OAKLAND -- It looks like a recipe for trouble, and Oakland police are preparing for the worst.
Friday marks the second anniversary of the eviction of Occupy Oakland campers from their downtown home and the ensuing street battles between police and protesters.
It's also the day that thousands of public safety officers from across the Bay Area -- and around the world -- will descend on downtown Oakland for the start of a three-day training exercise.
While Urban Shield 2013 is designed to prepare first responders to better handle terrorist attacks and natural disasters, critics say it's accelerating the militarization of local police departments -- a trend they think helps explain the violent police response to the Occupy protests two years ago.
Demonstrations are scheduled for outside the Oakland Marriott City Center Hotel Friday morning where about 100 vendors will market their weapons and equipment to law enforcement officials. In the evening, protesters plan to rally at nearby Frank Ogawa Plaza, the former home of Occupy Oakland, and dine on roasted pig to show their distaste for Oakland's police force.
Given Oakland's recent history of nighttime anti-police protests spawning small groups of vandals who wreak havoc on local businesses, police are assigning extra officers downtown, mandating overtime and alerting outside agencies that it might need mutual aid.
"We are aware of the different activities going on and we will be prepared appropriately for these activities," Sgt. Arturo Bautista said.
Even some of those organizing the daytime protests are fearful about what might happen Friday night. "I hope that nothing blows up on this, but my intuition is that it will because you can't control people when they're angry or they're mad or they're just evil," said the Rev. Daniel Buford of Allen Temple Baptist Church.
Urban Shield began in 2007 as the brainchild of Alameda County Sheriff Greg Ahern, who leveraged federal anti-terrorism funding to create a program that brings together police, firefighters and paramedics from across the Bay Area for joint training on disasters and terrorist attacks. Training scenarios, held at sites across the Bay Area, have included a hostage-taking at UC Berkeley, a terrorist takeover of a passenger train, a school shooter and the bombing of an oil refinery by anarchists.
Outside agencies have also joined in the event, which has been copied by other metropolitan areas. Ahern said Boston officials have told him the training they received at Urban Shield helped them respond to this year's Boston Marathon bombing.
"I think it's the most positive program we have going on in our region," Ahern said. "I don't know why people would want to protest the fact that law enforcement and first responders are preparing for disasters in the Bay Area."
But opponents are troubled by many aspects of the event. They fear that some of the participating outside agencies, such as security forces from Israel, Bahrain and China, will use the SWAT team training against civilians rather than terrorists and advise local law enforcement agencies on how to handle perceived terrorist threats.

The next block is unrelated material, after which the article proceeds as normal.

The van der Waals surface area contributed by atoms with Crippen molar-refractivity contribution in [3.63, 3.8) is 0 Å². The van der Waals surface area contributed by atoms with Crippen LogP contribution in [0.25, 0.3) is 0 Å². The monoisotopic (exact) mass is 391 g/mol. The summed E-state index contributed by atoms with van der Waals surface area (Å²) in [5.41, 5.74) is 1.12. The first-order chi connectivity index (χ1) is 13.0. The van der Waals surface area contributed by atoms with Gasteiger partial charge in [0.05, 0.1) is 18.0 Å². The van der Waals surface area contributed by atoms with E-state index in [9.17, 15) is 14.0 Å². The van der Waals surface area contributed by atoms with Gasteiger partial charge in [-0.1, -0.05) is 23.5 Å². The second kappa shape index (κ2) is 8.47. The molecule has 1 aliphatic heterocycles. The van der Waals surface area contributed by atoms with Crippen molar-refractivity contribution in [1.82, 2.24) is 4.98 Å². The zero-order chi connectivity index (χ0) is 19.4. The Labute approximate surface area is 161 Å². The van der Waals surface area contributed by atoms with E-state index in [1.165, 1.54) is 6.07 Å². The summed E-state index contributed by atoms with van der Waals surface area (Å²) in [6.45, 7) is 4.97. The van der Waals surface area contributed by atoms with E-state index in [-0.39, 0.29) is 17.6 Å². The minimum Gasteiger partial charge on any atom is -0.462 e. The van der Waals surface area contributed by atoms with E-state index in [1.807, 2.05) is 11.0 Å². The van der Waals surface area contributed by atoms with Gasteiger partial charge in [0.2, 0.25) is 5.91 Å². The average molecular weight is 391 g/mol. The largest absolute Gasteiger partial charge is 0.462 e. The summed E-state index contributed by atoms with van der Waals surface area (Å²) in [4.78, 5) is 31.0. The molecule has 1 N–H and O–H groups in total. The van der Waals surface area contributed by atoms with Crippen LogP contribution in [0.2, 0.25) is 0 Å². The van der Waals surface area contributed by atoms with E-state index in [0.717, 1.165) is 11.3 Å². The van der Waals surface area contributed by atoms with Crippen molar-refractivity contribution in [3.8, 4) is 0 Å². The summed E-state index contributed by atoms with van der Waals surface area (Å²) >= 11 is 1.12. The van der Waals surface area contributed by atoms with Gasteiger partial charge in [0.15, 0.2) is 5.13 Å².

They also fear that vendors hawking everything from munitions used for policing protests to sophisticated computer equipment are marketing expensive and unnecessary military-grade equipment to local police forces as Washington pares down defense budgets.
And they're upset that the federal government is paying about $1.5 million to cover most of the event's costs, while money to fight poverty has dried up.
"They would rather spend millions to practice war games and buy military hardware than to help people," Buford said.
Ahern, who became a lightning rod on the issue of militarizing local police this year when he sought money to buy a drone, said Urban Shield was only about improving disaster preparedness and had nothing to do with policing demonstrations.
He said the prior inclusion of security officials from countries such as Bahrain, which has violently suppressed recent pro-democracy protests, offered police the chance to learn more about different cultures and respond to the needs of different communities.
And the tactical expertise provided during the training scenarios can help save lives in a disaster, Ahern said. "If the military can provide us with best practices from their experience and make our region more prepared, then I'm more than happy to utilize it."
There were no protesters at last year's Urban Shield vendor show which took place at the same hotel one day after the anniversary of the Occupy eviction.
Ahern said he wanted to schedule this year's event one week earlier when the moon was brightest for nighttime training, but the hotel didn't have enough vacancies.
The anniversary of the Occupy eviction last year was marked by peaceful marches. The network of community groups organizing Friday's protests said it doesn't want any violence and is encouraging participants to bring their children.
Asked why demonstrators are staging the evening rally given the risk that it might attract agitators, Noura Khouri said some member groups wanted to commemorate the removal of the Occupy encampment and subsequent protests.
"We hope not to have a repeat of what happened two years ago," she said. "But we're certainly not going to back down to the threat of police violence to deter us from exercising our constitutional rights."
Contact Matthew Artz at 510-208-6435.